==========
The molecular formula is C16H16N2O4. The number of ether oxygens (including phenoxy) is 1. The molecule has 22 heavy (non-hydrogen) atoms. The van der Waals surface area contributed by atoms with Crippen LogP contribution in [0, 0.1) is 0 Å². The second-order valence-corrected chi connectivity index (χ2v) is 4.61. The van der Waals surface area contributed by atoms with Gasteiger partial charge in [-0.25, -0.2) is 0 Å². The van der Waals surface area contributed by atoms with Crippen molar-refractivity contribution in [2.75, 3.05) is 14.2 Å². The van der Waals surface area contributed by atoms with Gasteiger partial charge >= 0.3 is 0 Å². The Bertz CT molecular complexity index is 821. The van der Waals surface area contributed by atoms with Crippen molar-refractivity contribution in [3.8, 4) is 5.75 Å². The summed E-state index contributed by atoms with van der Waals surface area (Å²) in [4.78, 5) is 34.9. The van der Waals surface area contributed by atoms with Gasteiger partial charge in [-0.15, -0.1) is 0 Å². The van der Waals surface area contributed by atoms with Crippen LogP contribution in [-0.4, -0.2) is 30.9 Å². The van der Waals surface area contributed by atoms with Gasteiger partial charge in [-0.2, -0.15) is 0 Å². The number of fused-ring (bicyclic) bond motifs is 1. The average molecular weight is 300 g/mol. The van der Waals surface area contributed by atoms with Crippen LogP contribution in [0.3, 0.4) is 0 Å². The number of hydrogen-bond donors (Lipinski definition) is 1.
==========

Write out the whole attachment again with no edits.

The molecular formula is C16H16N2O4. The number of ether oxygens (including phenoxy) is 1. The molecule has 22 heavy (non-hydrogen) atoms. The van der Waals surface area contributed by atoms with Crippen LogP contribution in [0, 0.1) is 0 Å². The second-order valence-corrected chi connectivity index (χ2v) is 4.61. The van der Waals surface area contributed by atoms with Gasteiger partial charge in [-0.25, -0.2) is 0 Å². The van der Waals surface area contributed by atoms with Crippen molar-refractivity contribution in [2.75, 3.05) is 14.2 Å². The van der Waals surface area contributed by atoms with Gasteiger partial charge >= 0.3 is 0 Å². The Bertz CT molecular complexity index is 821. The van der Waals surface area contributed by atoms with Crippen molar-refractivity contribution in [3.8, 4) is 5.75 Å². The summed E-state index contributed by atoms with van der Waals surface area (Å²) in [4.78, 5) is 34.9. The van der Waals surface area contributed by atoms with Gasteiger partial charge in [-0.15, -0.1) is 0 Å². The van der Waals surface area contributed by atoms with Crippen LogP contribution in [-0.4, -0.2) is 30.9 Å². The van der Waals surface area contributed by atoms with Gasteiger partial charge in [-0.2, -0.15) is 0 Å². The number of fused-ring (bicyclic) bond motifs is 1. The average molecular weight is 300 g/mol. The van der Waals surface area contributed by atoms with Crippen LogP contribution in [0.3, 0.4) is 0 Å². The number of hydrogen-bond donors (Lipinski definition) is 1.